• Examine the unfolded box and pick out which shapes will make your inside and outside covers (must be the same size).
  • Choose an extra shape for the flap (can be thinner in width than your cover).
  • Cut out your chosen shapes leaving as many existing folds and tabs in place as possible.
  • Cut, then glue together using tabs to help strengthen spine. Fold into book shape. Trim off any tabs not required.

3. Cover Decoration

Paint, decorate, collage or colour the cover in any way you like.

  • The example cover shown in the photo below, was sanded and then roughly painted with some acrylic paint left overs.
  • Brown paint was then watered down and sprayed on in places.
  • Two store bought stencils were then stamped on corners and flap of journal and embossed in white.
  • A paper towel roll was then used as a homemade stamp with white paint.
  • TIP: If you have an interesting picture on your box, make it a feature.
  • Allow to dry.

4. Page construction

  • Open your cover and measure the height and the width (across front and back covers excluding flap).
  • Subtract 1 cm from height and width measurements and write down on a piece of paper.
  • Cut papers to this recalculated length and width as a MAXIMUM size. Remember – the papers will be folded in half to make the pages of your journal. Pages DO NOT have to be the same colour, weight or size.
  • Assemble pages on top of journal cover
  • Fold all papers in half.
  • Then assemble about 12 pages, depending on how thick you would like your journal, then stack on top of open cardboard cover.

5. Binding

  • Use paper clips to secure papers and cover together to help them stay in place during binding.
  • Mark out three evenly spaced pencil dots along the inside of the journal’s centre fold (leave about 2 cm from top and bottom of cover).
  • Place journal on a self-healing craft mat, clean sponge or similar.
  • Use your screwdriver/awl/skewer to push holes through the paper and cardboard spine at pencil marks.
  • Cut a 40 cm piece of cotton/wool/ribbon and thread your needle.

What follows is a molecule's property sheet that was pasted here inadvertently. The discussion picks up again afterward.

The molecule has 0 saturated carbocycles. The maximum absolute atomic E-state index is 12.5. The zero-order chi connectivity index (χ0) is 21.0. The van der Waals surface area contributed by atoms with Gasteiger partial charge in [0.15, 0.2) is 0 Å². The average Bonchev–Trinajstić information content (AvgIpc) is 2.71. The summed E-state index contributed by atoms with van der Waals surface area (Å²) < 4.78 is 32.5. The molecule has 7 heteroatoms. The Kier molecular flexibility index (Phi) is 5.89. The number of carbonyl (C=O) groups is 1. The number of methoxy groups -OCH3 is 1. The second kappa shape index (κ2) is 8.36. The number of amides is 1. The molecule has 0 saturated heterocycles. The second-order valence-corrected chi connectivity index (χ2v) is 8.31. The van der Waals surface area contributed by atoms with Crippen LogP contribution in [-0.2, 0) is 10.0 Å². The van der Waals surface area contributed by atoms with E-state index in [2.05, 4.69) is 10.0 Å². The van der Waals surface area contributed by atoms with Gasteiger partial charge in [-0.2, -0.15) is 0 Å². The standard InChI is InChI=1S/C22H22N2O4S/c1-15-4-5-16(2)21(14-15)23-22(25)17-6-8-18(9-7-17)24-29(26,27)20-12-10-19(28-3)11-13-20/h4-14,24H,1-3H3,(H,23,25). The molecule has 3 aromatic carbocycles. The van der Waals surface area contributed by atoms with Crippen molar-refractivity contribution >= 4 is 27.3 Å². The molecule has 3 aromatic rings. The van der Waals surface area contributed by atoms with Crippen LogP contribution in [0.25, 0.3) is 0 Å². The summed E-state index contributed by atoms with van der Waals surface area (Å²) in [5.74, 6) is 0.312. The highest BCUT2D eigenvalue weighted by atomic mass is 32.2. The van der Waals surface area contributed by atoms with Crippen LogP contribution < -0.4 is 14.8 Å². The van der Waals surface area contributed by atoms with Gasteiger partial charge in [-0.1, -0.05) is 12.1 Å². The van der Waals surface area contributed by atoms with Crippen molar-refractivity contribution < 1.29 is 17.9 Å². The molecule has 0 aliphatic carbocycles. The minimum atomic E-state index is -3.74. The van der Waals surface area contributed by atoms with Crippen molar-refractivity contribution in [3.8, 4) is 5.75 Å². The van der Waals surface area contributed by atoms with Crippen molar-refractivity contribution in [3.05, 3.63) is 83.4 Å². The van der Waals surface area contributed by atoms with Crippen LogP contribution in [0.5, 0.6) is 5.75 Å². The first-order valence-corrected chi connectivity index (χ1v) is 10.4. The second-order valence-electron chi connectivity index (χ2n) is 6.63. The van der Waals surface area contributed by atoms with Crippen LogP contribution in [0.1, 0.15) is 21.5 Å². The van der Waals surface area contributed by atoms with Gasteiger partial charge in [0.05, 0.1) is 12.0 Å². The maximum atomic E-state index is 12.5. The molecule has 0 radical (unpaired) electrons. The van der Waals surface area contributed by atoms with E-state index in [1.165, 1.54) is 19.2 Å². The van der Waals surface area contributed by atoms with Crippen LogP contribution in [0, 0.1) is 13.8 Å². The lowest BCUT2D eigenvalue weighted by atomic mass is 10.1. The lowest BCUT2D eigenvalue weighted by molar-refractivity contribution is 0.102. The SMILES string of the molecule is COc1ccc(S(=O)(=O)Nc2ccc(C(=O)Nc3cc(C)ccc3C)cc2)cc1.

• Push your needle through the centre hole from the outside of the spine (for a decorative knot or bow on the outside of finished journal) or push needle through centre hole from the inside of the journal (for a knot hidden on the inside of the journal). Push back through bottom hole in spine. Again, push needle through centre hole (middle hole will have two pieces of thread through it) and then thread through top hole of spine.
  • Tie a knot or bow.
  • Binding in this way means the journal will lie flat when open and will not impede the decorations/artwork on each page. You can also staple or glue the pages in place.

6. Extra Decorating

Junk journals are inspired by collage. Use the left-over ephemera, paper and cardboard to create pockets, mini books, tabs, peek-a-boo flaps, tags, and windowed pages as desired.

Colour, collage, paint and decorate. There are no limits. Be creative!

Remember the best thing about this project – THERE ARE NO MISTAKES IN JUNK JOURNALS!

7. Journal Tie

  • Place a stripe of double sided tape or glue on middle of back cover.
  • Stick ribbon or string onto glue/tape and allow to dry.
  • Close book and secure closed with tie.

Looking for more?

FREE online and video tutorials available 24/7 on Logan City Council Libraries website, loganlibraries.org